Over the last twenty-five years, Sue Ballyn’s research has been focused on foreign convicts transported to Australia, in particular Spanish, Portuguese, Hispanics and Sephardim, and she works closely with the Female Convicts Research Centre, Tasmania. She has published and lectured widely in the area, very often in collaboration with Professor Lucy Frost. May 25th 2018 will see the publication of a book on Adelaide de la Thoreza, a Spanish convict, written by herself and Lucy Frost.

More recently she has become involved in a project on ageing in literature DEDAL-LIT at Lleida University which in turn formed part of a European project on ageing: SIforAge. As part of this project she is working on Human Rights and the Elderly, an area she started to research in 1992. In 2020 a book of interviews with elderly women, with the working title Stories of Experience, will be published as a result of this project. These oral stories are drawn from field work she has carried out in Barcelona.

She was recently involved in a ministry funded Project, run out of the Australian Studies Centre and headed by Dr Bill Phillips, on Postcolonial Crime Fiction (POCRIF). This last project has inevitably intertwined itself with her work on convicts and Australia. Her present work focuses on Sephardi Jews in Asian diaspora, and the construction of ageing.


Previous Presentations

Featured Panel Presentation (2017) | The Challenges of Doing Cultural Studies Today
Keynote Panel Presentation (2016) | Global Studies in Challenging Times - Focussing on the Arts, Humanities, and Cultural Studies
Dr Montserrat Camps Gasset
University of Barcelona, Spain

Biography

Montserrat Camps-Gaset (Barcelona 1958) graduated in Classical Philology at the University of Barcelona in 1980. Her MA thesis on Maleficent Women in Archaic and Classical Greece won the Faculty prize. In 1985, she read her PhD thesis on Ancient Greek Festivals. In 1982, she also graduated in Theology in Barcelona. In 1989, she became Senior Lecturer at the Barcelona University. In 1992 and 1993, she went to the University of Leipzig thanks to a special development program of the DAAD for East Germany universities.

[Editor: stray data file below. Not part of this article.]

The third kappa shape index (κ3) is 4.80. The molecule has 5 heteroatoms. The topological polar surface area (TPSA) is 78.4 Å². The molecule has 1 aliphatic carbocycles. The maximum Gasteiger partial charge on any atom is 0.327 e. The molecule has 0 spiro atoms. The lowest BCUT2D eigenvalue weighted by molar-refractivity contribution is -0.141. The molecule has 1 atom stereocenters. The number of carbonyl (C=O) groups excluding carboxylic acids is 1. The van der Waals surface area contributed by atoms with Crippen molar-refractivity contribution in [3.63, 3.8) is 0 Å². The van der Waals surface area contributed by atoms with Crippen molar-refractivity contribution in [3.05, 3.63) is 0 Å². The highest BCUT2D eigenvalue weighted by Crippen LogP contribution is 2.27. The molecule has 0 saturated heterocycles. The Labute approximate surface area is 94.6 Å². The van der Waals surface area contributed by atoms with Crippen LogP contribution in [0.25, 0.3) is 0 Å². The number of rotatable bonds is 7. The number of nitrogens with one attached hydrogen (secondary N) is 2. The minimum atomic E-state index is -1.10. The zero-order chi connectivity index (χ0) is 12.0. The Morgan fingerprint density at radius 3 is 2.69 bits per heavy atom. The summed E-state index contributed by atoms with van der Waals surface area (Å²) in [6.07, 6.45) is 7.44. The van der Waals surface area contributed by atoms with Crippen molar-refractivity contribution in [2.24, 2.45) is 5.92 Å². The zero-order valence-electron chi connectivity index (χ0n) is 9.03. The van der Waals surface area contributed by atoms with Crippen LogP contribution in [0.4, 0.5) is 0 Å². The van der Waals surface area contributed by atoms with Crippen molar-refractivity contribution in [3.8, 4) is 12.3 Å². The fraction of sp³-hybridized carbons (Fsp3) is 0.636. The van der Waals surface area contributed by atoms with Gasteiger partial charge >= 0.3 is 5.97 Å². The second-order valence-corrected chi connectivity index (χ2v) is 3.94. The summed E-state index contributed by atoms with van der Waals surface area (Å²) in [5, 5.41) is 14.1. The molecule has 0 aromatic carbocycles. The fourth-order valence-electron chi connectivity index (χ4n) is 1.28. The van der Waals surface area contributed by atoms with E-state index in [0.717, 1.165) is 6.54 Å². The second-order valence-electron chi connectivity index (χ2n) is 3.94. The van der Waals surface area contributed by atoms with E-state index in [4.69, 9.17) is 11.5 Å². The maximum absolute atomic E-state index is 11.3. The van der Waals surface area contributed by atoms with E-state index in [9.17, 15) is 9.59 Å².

Apart from Catalan and Spanish, her native tongues, she speaks English, French and German fluently, has a good knowledge of Italian and Modern Greek and a basic level of Russian.
Her main interests are Mythology, First Christianism, Early Byzantine authors, and Classical Tradition. Her interests include folklore, women studies and national identity.

She has translated many works from Greek, German and Modern Greek into Catalan. She is currently working on the Catalan edition of Plato’s Laws in four volumes, and on a Catalan version of the Corpus Hermeticum. She has also translated books for children and youngsters from English and German into Catalan and Spanish. In 2013, she taught a Seminar on Literary Translation at the University of Leipzig.

She has published a book in French on Ancient Greek Festivals, and papers on Ancient Greek Religion, Women Studies, Mythology and EarlyChristianism, as well as Classical Tradition in modern writers. In 1998, she published a book of poetry.

At Barcelona University, she has been Head of the Greek Department (2001-2004) and Dean of the Philological Faculty (2004-2008), and has participated on the University Board for many years.
She is a member of several societies for Classical Studies and for Literature, such as the Catalan Pen Club.

Since 2008, she is a member of the CEAT’s Executive Committee. Thinking that academic activity must also include an engagement in communicating with a broader audience, she has undertaken the honour of codirecting the Centre as a new academic challenge for developing its capacity of producing and sharing knowledge.

Featured Panel Presentation (2018) | The way and wherefore of Spain’s current political crisis: Catalonia… again
Professor Donald E. Hall
University of Rochester, USA

Biography